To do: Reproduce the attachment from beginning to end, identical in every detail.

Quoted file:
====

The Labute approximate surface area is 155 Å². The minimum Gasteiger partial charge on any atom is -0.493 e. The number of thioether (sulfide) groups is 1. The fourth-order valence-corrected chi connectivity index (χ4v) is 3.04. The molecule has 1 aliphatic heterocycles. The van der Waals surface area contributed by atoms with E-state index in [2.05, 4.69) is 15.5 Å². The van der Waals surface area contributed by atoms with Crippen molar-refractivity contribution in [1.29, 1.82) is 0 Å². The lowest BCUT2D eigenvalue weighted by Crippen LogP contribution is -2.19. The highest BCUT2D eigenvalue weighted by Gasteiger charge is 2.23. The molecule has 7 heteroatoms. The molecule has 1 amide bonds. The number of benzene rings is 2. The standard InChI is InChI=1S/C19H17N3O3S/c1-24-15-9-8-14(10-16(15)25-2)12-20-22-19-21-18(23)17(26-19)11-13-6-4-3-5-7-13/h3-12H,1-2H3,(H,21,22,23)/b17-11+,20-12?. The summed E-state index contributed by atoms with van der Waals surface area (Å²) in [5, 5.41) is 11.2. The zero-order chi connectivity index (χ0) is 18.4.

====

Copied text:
The Labute approximate surface area is 155 Å². The minimum Gasteiger partial charge on any atom is -0.493 e. The number of thioether (sulfide) groups is 1. The fourth-order valence-corrected chi connectivity index (χ4v) is 3.04. The molecule has 1 aliphatic heterocycles. The van der Waals surface area contributed by atoms with E-state index in [2.05, 4.69) is 15.5 Å². The van der Waals surface area contributed by atoms with Crippen molar-refractivity contribution in [1.29, 1.82) is 0 Å². The lowest BCUT2D eigenvalue weighted by Crippen LogP contribution is -2.19. The highest BCUT2D eigenvalue weighted by Gasteiger charge is 2.23. The molecule has 7 heteroatoms. The molecule has 1 amide bonds. The number of benzene rings is 2. The standard InChI is InChI=1S/C19H17N3O3S/c1-24-15-9-8-14(10-16(15)25-2)12-20-22-19-21-18(23)17(26-19)11-13-6-4-3-5-7-13/h3-12H,1-2H3,(H,21,22,23)/b17-11+,20-12?. The summed E-state index contributed by atoms with van der Waals surface area (Å²) in [5, 5.41) is 11.2. The zero-order chi connectivity index (χ0) is 18.4.